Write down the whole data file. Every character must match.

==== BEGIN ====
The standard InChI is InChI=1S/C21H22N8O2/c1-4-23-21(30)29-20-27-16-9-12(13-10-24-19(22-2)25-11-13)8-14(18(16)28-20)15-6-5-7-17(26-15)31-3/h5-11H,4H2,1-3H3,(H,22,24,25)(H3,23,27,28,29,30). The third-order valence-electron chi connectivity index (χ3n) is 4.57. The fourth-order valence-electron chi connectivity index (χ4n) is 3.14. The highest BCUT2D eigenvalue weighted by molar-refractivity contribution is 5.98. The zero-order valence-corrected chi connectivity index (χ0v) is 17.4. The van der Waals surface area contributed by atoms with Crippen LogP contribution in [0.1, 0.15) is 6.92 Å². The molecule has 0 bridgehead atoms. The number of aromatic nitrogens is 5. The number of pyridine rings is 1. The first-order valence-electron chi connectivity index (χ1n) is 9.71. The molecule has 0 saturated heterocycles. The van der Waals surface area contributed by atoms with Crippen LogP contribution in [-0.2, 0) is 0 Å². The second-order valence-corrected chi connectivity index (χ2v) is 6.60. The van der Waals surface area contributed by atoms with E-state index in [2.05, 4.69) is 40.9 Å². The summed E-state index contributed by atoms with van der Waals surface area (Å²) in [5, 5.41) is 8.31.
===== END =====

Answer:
The standard InChI is InChI=1S/C21H22N8O2/c1-4-23-21(30)29-20-27-16-9-12(13-10-24-19(22-2)25-11-13)8-14(18(16)28-20)15-6-5-7-17(26-15)31-3/h5-11H,4H2,1-3H3,(H,22,24,25)(H3,23,27,28,29,30). The third-order valence-electron chi connectivity index (χ3n) is 4.57. The fourth-order valence-electron chi connectivity index (χ4n) is 3.14. The highest BCUT2D eigenvalue weighted by molar-refractivity contribution is 5.98. The zero-order valence-corrected chi connectivity index (χ0v) is 17.4. The van der Waals surface area contributed by atoms with Crippen LogP contribution in [0.1, 0.15) is 6.92 Å². The molecule has 0 bridgehead atoms. The number of aromatic nitrogens is 5. The number of pyridine rings is 1. The first-order valence-electron chi connectivity index (χ1n) is 9.71. The molecule has 0 saturated heterocycles. The van der Waals surface area contributed by atoms with Crippen LogP contribution in [-0.2, 0) is 0 Å². The second-order valence-corrected chi connectivity index (χ2v) is 6.60. The van der Waals surface area contributed by atoms with E-state index in [2.05, 4.69) is 40.9 Å². The summed E-state index contributed by atoms with van der Waals surface area (Å²) in [5, 5.41) is 8.31.